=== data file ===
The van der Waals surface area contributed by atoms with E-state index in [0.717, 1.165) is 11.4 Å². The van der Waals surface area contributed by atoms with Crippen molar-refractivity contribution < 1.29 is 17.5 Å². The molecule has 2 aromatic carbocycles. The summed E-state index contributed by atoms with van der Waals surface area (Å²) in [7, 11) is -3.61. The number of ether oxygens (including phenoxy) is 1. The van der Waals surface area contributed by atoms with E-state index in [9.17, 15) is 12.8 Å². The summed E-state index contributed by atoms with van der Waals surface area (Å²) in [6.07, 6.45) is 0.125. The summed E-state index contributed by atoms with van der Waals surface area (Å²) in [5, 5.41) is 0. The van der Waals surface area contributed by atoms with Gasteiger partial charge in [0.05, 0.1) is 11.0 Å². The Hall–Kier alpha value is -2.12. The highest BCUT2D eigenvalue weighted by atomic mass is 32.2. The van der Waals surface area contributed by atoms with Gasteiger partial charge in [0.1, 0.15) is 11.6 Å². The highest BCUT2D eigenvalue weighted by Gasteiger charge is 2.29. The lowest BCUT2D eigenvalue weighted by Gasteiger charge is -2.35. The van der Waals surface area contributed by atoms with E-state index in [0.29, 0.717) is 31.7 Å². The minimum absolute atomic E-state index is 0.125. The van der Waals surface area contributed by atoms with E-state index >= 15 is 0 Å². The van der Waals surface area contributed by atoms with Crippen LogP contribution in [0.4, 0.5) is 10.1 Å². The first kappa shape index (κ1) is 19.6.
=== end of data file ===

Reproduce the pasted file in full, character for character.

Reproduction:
The van der Waals surface area contributed by atoms with E-state index in [0.717, 1.165) is 11.4 Å². The van der Waals surface area contributed by atoms with Crippen molar-refractivity contribution < 1.29 is 17.5 Å². The molecule has 2 aromatic carbocycles. The summed E-state index contributed by atoms with van der Waals surface area (Å²) in [7, 11) is -3.61. The number of ether oxygens (including phenoxy) is 1. The van der Waals surface area contributed by atoms with E-state index in [9.17, 15) is 12.8 Å². The summed E-state index contributed by atoms with van der Waals surface area (Å²) in [6.07, 6.45) is 0.125. The summed E-state index contributed by atoms with van der Waals surface area (Å²) in [5, 5.41) is 0. The van der Waals surface area contributed by atoms with Gasteiger partial charge in [0.05, 0.1) is 11.0 Å². The Hall–Kier alpha value is -2.12. The highest BCUT2D eigenvalue weighted by atomic mass is 32.2. The van der Waals surface area contributed by atoms with Gasteiger partial charge in [0.1, 0.15) is 11.6 Å². The highest BCUT2D eigenvalue weighted by Gasteiger charge is 2.29. The lowest BCUT2D eigenvalue weighted by Gasteiger charge is -2.35. The van der Waals surface area contributed by atoms with E-state index in [0.29, 0.717) is 31.7 Å². The minimum absolute atomic E-state index is 0.125. The van der Waals surface area contributed by atoms with E-state index >= 15 is 0 Å². The van der Waals surface area contributed by atoms with Crippen LogP contribution in [0.4, 0.5) is 10.1 Å². The first kappa shape index (κ1) is 19.6.